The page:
The appointment of the committee comes as the country sees an increasing number of COVID-19 cases. As of Thursday, Uganda has registered 1,353 confirmed cases, with 1,141 recoveries and 11 deaths, according to figures by the Ministry of Health.


Ukraine reported 1,732 new coronavirus cases on Friday, a single-day record, the national council of security and defence said.

Total cases reached 87,872, including 2,011 deaths.

The number of infections has increased sharply since June as authorities have eased some restrictions, allowing cafes, churches and public transport links to reopen.

Pedestrians walk past a sign reminding people to observe social distancing on Oxford Street in London, Aug 13, 2020. (KIRSTY WIGGLESWORTH / AP)


Britain will buy potential COVID-19 vaccines from US drugmakers Johnson & Johnson and Novavax Inc, the companies said on Friday, bringing Britain's total number of doses secured to 362 million for a population of 66 million.

Johnson & Johnson said its Janssen Pharmaceutica unit will supply the British government with its candidate known as Ad26.COV2.S  with an initial sale of 30 million doses on a not-for-profit basis for emergency pandemic use.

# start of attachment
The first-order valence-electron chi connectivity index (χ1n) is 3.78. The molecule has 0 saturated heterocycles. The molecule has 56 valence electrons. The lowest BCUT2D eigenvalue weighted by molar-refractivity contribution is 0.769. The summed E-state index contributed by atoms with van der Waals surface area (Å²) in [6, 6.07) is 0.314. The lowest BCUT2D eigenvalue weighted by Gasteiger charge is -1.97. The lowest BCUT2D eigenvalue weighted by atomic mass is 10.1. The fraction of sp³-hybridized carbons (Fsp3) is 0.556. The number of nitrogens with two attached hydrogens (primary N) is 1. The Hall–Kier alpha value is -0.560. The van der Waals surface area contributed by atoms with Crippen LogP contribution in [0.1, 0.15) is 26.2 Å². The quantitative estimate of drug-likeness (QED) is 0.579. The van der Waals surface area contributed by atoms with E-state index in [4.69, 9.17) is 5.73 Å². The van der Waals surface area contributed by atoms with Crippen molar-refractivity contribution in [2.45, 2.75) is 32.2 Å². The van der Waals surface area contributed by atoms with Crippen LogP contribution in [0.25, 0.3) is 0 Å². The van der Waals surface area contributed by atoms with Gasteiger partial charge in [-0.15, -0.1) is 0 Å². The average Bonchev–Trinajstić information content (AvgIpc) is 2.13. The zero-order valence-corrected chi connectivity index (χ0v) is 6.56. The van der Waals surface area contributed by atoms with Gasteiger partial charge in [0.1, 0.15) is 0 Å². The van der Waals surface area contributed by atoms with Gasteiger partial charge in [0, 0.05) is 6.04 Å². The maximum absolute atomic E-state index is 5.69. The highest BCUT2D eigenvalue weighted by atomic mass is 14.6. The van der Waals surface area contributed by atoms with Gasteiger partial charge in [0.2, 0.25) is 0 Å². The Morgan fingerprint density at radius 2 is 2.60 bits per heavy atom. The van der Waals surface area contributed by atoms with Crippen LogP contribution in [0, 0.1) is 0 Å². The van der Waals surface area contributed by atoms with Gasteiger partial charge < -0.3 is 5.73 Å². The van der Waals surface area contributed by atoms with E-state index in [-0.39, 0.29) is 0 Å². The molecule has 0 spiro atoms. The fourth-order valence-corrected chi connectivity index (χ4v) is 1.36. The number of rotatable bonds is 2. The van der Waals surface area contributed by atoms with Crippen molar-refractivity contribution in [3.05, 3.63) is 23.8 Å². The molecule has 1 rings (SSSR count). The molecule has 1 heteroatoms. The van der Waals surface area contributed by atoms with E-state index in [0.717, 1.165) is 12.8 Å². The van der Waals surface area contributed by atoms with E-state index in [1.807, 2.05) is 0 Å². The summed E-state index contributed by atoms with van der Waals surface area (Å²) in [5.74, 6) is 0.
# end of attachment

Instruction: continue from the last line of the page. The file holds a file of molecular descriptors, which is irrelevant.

In a separate statement, Novavax said Britain would buy 60 million doses of its coronavirus vaccine candidate, NVX-CoV2373, for a phase 3 clinical trial.

Britain will impose a 14-day quarantine on all arrivals from France, the Netherlands, Malta and three other countries on Saturday to prevent a second wave of coronavirus

Meanwhile on Friday, Transport Minister Grant Shapps said Britain has no choice but to impose a 14-day quarantine on all travelers arriving from France due to rising coronavirus infection rates there.

The remarks came a day after Shapps announced that Britain will quarantine all arrivals from France, the Netherlands, Monaco, Malta, Turks and Caicos Islands and Aruba from Saturday.

Shapps estimated that there were about 160,000 British holidaymakers in France who would be affected by the new quarantine rules, but ruled out any special assistance, saying they knew the risks before travelling.

French junior minister for European affairs Clément Beaune said late on Thursday Britain's decision will lead to a reciprocal measure from France.

The UK took the move as it seeks to prevent a second wave of coronavirus. The country has officially reported 313,798 cases and 41,347 deaths, according to the government's coronavirus website.

Prime Minister Boris Johnson said Thursday England can resume the paused easing of lockdown rules, with theaters, casinos and beauty parlors allowed to reopen -- but warned there will be tougher penalties for people who break social-distancing restrictions.

ALSO READ: UK mulls local travel curbs to cut infections